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  5. "Itheann sé."

"Itheann sé."

Translation:He eats.

October 2, 2014

31 Comments


https://www.duolingo.com/profile/PaoloAguil

I answered "He eat". Oh good, it's not that I don't know Irish, it's that I suck at English


https://www.duolingo.com/profile/Zinthak

Why is it itheann sé and not itheann é? Does the s indicate something?


https://www.duolingo.com/profile/Lancet

means he and é means him. Itheann é makes no sense by itself, and would translate as "Eats him".


https://www.duolingo.com/profile/Malina1606

If I got that right, sé is the regular form of the pronoun and é is only used with the copula. Try and take a look at the tips and notes at the beginning of "Basics 1", it is explained there :)


https://www.duolingo.com/profile/StantonPeter

Agreed. This is tripping me up.


https://www.duolingo.com/profile/anneli97

Can it not be "He is eating?"


https://www.duolingo.com/profile/ataltane

No, 'he is eating' and 'he eats' are distinguised in both Irish and English (though not in many European languages).


https://www.duolingo.com/profile/Magh-Roith

I'm not 100% sure, but Tá sé ag ithe may be He is Eating. there was something about present and the habitual forms of Is in the tips and notes.


https://www.duolingo.com/profile/Brierley3

How does the word order work?


https://www.duolingo.com/profile/King2E4

Irish is a VSO (Verb-Subject-Object) language; English a SVO (Subject-Verb-Object) one.

In English, we say "the girl eats her dinner", whereas the Irish sentence would be, in English, "eats the girl her dinner".


https://www.duolingo.com/profile/tianda14

I wanna give you a lingot but i'm in mobile apps


https://www.duolingo.com/profile/King2E4

Glad I could help.


https://www.duolingo.com/profile/EliStuart

The speaking exercises don't work for me in Irish. (I have it in other languages). Anybody else has that problem?


https://www.duolingo.com/profile/Tytka2

Me too, i actually don't have audio in half irish lessons ,


https://www.duolingo.com/profile/ElinorNixon

How do you say i am a girl ????


https://www.duolingo.com/profile/King2E4

I am a girl - Is cailín me


https://www.duolingo.com/profile/PiperLaBarre

does se mean he eats by itself? or does it only mean he eats when put with itheann?


https://www.duolingo.com/profile/YukinoNeno

So the verb comes first and pronoun second?


https://www.duolingo.com/profile/Gwynne737944

The audio on this is clippedntoo short


https://www.duolingo.com/profile/19O492554

The audio isn't clipped. If it sounds clipped to you, try opening this exercise in a different browser, and see if it sounds better - network issues can interrupt the audio, and your browser may have cached that interrupted audio.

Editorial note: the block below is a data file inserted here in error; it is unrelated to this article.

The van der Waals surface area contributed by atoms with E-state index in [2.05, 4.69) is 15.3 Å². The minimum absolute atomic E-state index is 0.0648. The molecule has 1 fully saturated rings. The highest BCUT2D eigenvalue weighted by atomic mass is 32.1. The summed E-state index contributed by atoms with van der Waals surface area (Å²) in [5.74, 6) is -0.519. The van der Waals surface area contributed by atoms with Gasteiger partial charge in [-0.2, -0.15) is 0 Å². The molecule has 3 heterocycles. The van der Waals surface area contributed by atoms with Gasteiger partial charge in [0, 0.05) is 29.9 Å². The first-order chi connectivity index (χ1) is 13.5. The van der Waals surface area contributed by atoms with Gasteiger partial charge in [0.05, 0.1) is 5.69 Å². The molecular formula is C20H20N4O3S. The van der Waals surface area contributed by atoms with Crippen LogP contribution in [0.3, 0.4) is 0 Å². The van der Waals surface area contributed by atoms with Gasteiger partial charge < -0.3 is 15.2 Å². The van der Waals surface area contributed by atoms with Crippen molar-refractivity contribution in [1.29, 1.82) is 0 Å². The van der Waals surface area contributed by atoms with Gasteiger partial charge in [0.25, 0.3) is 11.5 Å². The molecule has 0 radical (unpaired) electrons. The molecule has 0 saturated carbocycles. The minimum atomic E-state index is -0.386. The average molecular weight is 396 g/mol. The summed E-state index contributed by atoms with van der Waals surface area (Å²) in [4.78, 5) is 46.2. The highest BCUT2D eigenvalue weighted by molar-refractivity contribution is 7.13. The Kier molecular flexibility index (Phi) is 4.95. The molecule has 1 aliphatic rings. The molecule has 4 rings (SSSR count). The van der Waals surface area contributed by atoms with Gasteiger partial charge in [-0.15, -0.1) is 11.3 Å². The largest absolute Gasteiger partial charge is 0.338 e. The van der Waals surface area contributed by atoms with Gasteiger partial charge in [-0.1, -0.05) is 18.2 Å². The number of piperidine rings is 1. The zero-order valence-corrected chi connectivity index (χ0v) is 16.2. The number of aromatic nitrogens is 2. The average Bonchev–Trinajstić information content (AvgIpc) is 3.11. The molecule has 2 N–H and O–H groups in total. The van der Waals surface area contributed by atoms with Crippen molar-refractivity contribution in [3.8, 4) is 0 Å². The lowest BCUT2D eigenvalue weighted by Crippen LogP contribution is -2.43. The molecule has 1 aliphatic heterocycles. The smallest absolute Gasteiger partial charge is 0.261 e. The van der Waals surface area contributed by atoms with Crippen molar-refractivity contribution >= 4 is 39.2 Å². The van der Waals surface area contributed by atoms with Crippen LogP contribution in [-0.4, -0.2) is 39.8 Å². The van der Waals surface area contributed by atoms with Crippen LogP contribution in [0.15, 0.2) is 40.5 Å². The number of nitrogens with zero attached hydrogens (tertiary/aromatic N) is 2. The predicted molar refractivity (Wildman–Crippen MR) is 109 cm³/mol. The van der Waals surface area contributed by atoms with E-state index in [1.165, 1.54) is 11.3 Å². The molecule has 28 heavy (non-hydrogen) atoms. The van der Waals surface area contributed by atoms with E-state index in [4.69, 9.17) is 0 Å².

https://www.duolingo.com/profile/SmithMolly

What are the different conjugations of itheann?


https://www.duolingo.com/profile/liampntny1208

In Irish we don't really conjugate verbs, the verb conjugations stays the same while the subject pronoun changes. The only way verbs change is between the tenses. Here is an example of a regular verb conjugated in 3 tenses Root of verb: Ól/To drink (Keep in mind this is a verb that starts with a guta (vowel) so the conjugation is different)

Past tense: D'ól mé D'ól tú D'ól sé D'ól sí D'ólamar D'ól sibh D'ól siad

Present: Ólaim Ólann tú Ólann sé Ólann sí Ólaimid Ólann sibh Ólann siad

Future: Ólfaidh mé Ólfaidh tú Ólfaidh sé Ólfaidh sí Ólfaimid Ólfaidh sibh Ólfaidh siad

Tips: - In the future tense we use faidh/fidh to indicate that it's in the future tense. fidh is for gutaí caol (slender verbs) and faidh is for gutaí leathann (broad vowels) Broad vowels: a, o, agus u Slender vowels: i agus e The way you tell if a verb is leathann or caol: go to the root of the verb and the last vowel of the stem (basically chop of the enging igh/áigh) will tell you whether it's leathann or caol. - To turn a verb into its continuous form just use the verb to be and the "ing" form of the verb e.g. I am eating/Táim ag ithe. Bhí mé ag léamh/ I was reading. - Going back to what i said about ól being a verb that starts with a guta - In Irish there are several verb groups; 1 syllable, 2 syllable, Vowel verbs, Consonant verbs. when conjugating a 1 syllable verb in the present tense we use aim/I'm for me and eann/ann depending if the verb is leathann or caol, we use aím/ím for 2 syllable verbs e.g. Glan - Glanaim/I clean, Cuir - Cuirim/I put. Tosaigh - Tosaím/I start, Smaoinigh - Smaoiním/I think. For the future we use eoidh for caol, oidh for leathan for 2 syllable verbs and faidh for leathann, fidh for caol. There's a lot in this reply so sorry if parts don't make sense or it's hard to follow


[deactivated user]

    The present tense is ólann, not ól.
    ólaim
    ólann tú
    ólann sé
    ólann sí
    ólaimid
    ólann sibh
    ólann siad
    ólann Pól
    ólann buachaill

    https://www.duolingo.com/skill/ga/Verbs:-Present/tips-and-notes
    https://www.duolingo.com/skill/ga/Verbs-Present-2/tips-and-notes


    https://www.duolingo.com/profile/liampntny1208

    the infinitive stem is ól....


    [deactivated user]

      I'm well aware of the root of the verb (Irish doesn't have infinitives). That's not the error in your post that I was responding to.

      You said:

      Present: Ólaim Ól tú Ól sé Ól sí Ólaimid Ól sibh Ól siad


      https://www.duolingo.com/profile/liampntny1208

      oh I did lol I just forgot but I've been doing Irish for 8 years

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